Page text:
The driver of a Spanish train that derailed at high speed was questioned by a judge yesterday as officials tried to determine if he was responsible for the accident, which killed 79 people.
Francisco Jose Garzon Amo, 52, has been held by police on suspicion of negligent homicide. Reports said he was allowed leave the court last night but his passport was detained.
The train, carrying 218 passengers in eight cars, hurtled far over the 80kph speed limit into a high-risk curve on Wednesday, tumbling off the tracks and slamming into a concrete wall, with some of the cars catching fire. The Spanish rail agency has said the brakes should have been applied 4km before the train hit the curve.
Yesterday Garzon was moved from the police station in the northwestern Spanish town of Santiago de Compostela, near where the accident occurred, to its courthouse just as the deadline of his 72 hours of detention was to expire.
Luis Alaez, the investigative judge, was to question the driver in private and was not expected to comment about it after. The judge was also to have access to the information contained in the train’s “black box”, which is similar to those found on aircraft, officials said.
Investigators must determine if Garzon failed to apply the brakes or whether it was a technical failure.
However, minutes after the crash Garzon said that he had been going fast and couldn’t brake, a local resident who rushed to the scene of the accident said in an interview broadcast yesterday.
The resident, Evaristo Iglesias, said he and another person accompanied the blood-soaked Garzon to flat ground where other injured people were being laid out, waiting for emergency services to arrive.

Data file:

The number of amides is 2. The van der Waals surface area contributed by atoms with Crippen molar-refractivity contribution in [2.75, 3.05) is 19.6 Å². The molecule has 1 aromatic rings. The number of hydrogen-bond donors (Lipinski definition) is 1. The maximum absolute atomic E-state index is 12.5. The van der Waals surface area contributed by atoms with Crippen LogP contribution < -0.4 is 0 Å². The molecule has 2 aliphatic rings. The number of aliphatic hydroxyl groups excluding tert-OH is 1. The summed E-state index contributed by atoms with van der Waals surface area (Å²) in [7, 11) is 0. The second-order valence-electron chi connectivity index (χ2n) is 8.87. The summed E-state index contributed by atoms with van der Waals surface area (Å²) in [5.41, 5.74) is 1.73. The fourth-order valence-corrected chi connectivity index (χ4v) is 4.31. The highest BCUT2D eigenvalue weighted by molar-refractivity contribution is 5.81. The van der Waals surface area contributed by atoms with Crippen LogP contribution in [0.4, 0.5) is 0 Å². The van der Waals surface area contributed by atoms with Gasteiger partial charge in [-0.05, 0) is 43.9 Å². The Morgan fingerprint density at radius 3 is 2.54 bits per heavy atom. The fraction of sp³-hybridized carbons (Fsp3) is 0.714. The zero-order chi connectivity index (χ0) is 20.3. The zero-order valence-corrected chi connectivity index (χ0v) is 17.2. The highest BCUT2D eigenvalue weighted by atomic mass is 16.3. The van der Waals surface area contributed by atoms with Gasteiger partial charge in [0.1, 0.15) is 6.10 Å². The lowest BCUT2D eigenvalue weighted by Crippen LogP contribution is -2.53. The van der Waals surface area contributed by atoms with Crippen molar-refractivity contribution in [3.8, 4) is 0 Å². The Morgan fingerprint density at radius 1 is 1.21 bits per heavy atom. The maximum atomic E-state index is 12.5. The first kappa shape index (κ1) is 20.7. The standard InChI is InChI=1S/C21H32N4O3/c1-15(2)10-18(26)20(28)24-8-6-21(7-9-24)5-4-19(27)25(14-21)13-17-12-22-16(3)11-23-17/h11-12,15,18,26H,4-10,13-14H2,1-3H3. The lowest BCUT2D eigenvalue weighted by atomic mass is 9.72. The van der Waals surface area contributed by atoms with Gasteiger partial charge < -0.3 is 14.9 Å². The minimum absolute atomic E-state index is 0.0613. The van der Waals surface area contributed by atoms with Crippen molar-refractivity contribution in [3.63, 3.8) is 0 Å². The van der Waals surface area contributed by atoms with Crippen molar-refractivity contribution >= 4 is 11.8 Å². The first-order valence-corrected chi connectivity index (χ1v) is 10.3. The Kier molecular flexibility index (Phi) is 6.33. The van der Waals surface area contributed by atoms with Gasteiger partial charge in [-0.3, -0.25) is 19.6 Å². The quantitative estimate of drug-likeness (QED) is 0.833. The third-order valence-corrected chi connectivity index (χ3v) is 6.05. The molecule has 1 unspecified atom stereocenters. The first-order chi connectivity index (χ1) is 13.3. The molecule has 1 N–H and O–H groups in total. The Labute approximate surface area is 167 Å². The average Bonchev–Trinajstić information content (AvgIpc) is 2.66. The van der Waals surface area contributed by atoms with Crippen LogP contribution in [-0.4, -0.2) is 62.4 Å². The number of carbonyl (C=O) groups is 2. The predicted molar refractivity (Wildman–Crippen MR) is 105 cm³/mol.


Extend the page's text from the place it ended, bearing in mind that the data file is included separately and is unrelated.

“He told us that he wanted to die,” Iglesias told Antena 3 television. “He said he had needed to brake but couldn’t.” He added that Garzon said “he had been going fast”.
Previously Garzon had exercised his right to remain silent when police tried to interview him, officials said. Spain’s state-run train company has described him as an experienced driver who knew the route well.
Antena 3 television showed a photo of Iglesias in a pink shirt and cap, helping to carry the driver after the crash. The station also aired footage of Iglesias working beside the wrecked train to help other survivors.
In the interview, Iglesias recalled Garzon’s words: “‘I don’t want to see this, I want to die,’ that’s what he said repeatedly,” said Iglesias. “‘I had to brake down to 80 and couldn’t’,” Iglesias quoted the driver as saying.
The death toll from the train derailment rose to 79 when an injured passenger died at University Hospital in Santiago de Compostela, officials said yesterday. The latest victim was identified as American Myrta Fariza of Houston, her family said in a statement.
Officials said 70 people injured in the train crash remained hospitalised, 22 in a critical condition.
Meanwhile, authorities said forensic experts have identified the last three bodies among the dead.
Victims have been reported from France, Algeria, Brazil, the Dominican Republic, Italy, Mexico and the US, but officials have not publicly identified each victim or his or her nationality.
A large funeral mass is planned this afternoon in Santiago de Compostela, with the prime minister and royal family expected to attend.
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